Metis Culture

In "Beyond Culture" (1976), Edward T. Hall developed the "Iceberg" analogy for Culture where the external trappings of culture are represented as above the water, and the internal or subconscious parts of the culture lie below the water.

The external portions of culture are much more accessible, but Hall suggests that the only way to learn the internal culture is to actively participate in it.

The 1996 Report of the Royal Commission on Aboriginal Peoples stated:

Many Canadians have mixed Aboriginal/non-Aboriginal ancestry, but that does not make them Métis or even Aboriginal … What distinguishes Métis people from everyone else is that they associate themselves with a culture that is distinctly Métis.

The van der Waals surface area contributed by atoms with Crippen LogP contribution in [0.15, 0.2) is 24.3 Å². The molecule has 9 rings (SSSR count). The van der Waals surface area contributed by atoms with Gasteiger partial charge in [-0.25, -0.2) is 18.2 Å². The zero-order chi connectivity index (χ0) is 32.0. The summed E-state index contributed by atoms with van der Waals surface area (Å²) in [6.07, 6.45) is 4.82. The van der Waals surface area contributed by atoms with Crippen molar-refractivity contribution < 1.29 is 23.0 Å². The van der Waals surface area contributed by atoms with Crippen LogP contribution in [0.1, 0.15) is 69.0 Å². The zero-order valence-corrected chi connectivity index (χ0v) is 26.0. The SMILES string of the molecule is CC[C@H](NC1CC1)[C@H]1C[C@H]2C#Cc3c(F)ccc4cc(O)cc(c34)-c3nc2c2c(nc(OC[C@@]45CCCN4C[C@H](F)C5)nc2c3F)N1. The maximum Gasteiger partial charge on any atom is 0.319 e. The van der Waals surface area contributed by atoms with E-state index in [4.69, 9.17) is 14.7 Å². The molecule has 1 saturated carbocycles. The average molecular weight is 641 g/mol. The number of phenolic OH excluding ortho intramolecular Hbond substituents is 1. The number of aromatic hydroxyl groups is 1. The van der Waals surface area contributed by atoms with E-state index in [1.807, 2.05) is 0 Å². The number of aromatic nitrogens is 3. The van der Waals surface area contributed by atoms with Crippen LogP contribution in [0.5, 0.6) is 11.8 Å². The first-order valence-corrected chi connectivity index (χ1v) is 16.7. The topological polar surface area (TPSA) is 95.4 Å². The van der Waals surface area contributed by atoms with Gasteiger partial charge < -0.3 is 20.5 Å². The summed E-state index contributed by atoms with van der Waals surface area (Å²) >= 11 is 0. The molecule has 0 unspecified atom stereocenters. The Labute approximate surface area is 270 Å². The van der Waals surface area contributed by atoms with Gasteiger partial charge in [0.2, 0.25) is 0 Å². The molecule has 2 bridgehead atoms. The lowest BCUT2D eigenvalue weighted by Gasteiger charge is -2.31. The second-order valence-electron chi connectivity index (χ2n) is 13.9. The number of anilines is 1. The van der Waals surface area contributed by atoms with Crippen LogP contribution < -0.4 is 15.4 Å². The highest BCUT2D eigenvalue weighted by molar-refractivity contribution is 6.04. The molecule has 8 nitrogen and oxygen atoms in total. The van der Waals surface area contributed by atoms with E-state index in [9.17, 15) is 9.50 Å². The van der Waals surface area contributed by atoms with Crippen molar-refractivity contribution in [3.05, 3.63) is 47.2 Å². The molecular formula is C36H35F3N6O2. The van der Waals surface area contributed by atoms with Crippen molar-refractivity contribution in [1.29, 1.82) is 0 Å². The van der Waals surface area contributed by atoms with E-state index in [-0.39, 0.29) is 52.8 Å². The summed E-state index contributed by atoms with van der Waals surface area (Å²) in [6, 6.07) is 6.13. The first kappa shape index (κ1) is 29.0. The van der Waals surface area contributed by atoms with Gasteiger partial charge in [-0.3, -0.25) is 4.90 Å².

Traditional external markers of (Prairie) Métis culture include:

  • use of the Michif Language
  • distinctive clothing, such as:
    • the Metis sash
    • Floral Beadwork,
  • a rich repertoire of fiddle music,
  • jigs and square dances,
  • a traditional economy based on hunting, trapping, and gathering.

But, there is increasing recognition that not all Métis hunted, or wore the sash, or spoke Michif. Métis is a French term meaning "mixed" and in its larger sense applies to all persons of mixed ancestry.